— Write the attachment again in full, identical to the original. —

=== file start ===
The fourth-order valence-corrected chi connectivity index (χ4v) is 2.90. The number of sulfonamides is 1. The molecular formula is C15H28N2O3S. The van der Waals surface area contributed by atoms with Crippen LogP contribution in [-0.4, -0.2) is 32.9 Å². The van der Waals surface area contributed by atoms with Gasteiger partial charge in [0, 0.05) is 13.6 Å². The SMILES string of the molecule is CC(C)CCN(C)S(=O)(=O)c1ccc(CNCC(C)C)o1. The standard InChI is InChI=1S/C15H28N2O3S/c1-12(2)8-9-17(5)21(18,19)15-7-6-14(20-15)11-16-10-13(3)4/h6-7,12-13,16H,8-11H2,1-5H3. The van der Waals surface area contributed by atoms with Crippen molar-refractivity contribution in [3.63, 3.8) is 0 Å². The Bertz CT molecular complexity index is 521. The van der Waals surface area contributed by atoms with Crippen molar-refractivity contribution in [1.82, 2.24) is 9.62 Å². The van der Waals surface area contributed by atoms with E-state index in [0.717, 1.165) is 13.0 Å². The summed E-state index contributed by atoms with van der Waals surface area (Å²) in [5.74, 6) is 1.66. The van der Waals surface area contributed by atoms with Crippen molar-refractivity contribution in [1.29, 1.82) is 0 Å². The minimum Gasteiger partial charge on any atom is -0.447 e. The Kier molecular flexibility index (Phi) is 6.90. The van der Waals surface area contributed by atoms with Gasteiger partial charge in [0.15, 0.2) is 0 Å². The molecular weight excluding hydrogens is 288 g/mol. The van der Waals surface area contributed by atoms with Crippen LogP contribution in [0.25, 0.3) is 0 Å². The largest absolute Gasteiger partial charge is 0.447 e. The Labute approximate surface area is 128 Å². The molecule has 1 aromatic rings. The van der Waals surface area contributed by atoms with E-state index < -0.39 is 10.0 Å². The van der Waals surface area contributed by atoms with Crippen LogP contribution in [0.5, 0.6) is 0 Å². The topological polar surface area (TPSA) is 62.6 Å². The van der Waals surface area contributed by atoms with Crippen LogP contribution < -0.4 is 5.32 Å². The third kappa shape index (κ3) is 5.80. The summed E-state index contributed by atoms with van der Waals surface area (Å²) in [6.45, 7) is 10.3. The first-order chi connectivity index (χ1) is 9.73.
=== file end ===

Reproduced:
The fourth-order valence-corrected chi connectivity index (χ4v) is 2.90. The number of sulfonamides is 1. The molecular formula is C15H28N2O3S. The van der Waals surface area contributed by atoms with Crippen LogP contribution in [-0.4, -0.2) is 32.9 Å². The van der Waals surface area contributed by atoms with Gasteiger partial charge in [0, 0.05) is 13.6 Å². The SMILES string of the molecule is CC(C)CCN(C)S(=O)(=O)c1ccc(CNCC(C)C)o1. The standard InChI is InChI=1S/C15H28N2O3S/c1-12(2)8-9-17(5)21(18,19)15-7-6-14(20-15)11-16-10-13(3)4/h6-7,12-13,16H,8-11H2,1-5H3. The van der Waals surface area contributed by atoms with Crippen molar-refractivity contribution in [3.63, 3.8) is 0 Å². The Bertz CT molecular complexity index is 521. The van der Waals surface area contributed by atoms with Crippen molar-refractivity contribution in [1.82, 2.24) is 9.62 Å². The van der Waals surface area contributed by atoms with E-state index in [0.717, 1.165) is 13.0 Å². The summed E-state index contributed by atoms with van der Waals surface area (Å²) in [5.74, 6) is 1.66. The van der Waals surface area contributed by atoms with Crippen molar-refractivity contribution in [1.29, 1.82) is 0 Å². The minimum Gasteiger partial charge on any atom is -0.447 e. The Kier molecular flexibility index (Phi) is 6.90. The van der Waals surface area contributed by atoms with Gasteiger partial charge in [0.15, 0.2) is 0 Å². The molecular weight excluding hydrogens is 288 g/mol. The van der Waals surface area contributed by atoms with Crippen LogP contribution in [0.25, 0.3) is 0 Å². The largest absolute Gasteiger partial charge is 0.447 e. The Labute approximate surface area is 128 Å². The molecule has 1 aromatic rings. The van der Waals surface area contributed by atoms with E-state index < -0.39 is 10.0 Å². The van der Waals surface area contributed by atoms with Crippen LogP contribution in [0.5, 0.6) is 0 Å². The topological polar surface area (TPSA) is 62.6 Å². The van der Waals surface area contributed by atoms with Crippen LogP contribution < -0.4 is 5.32 Å². The third kappa shape index (κ3) is 5.80. The summed E-state index contributed by atoms with van der Waals surface area (Å²) in [6.45, 7) is 10.3. The first-order chi connectivity index (χ1) is 9.73.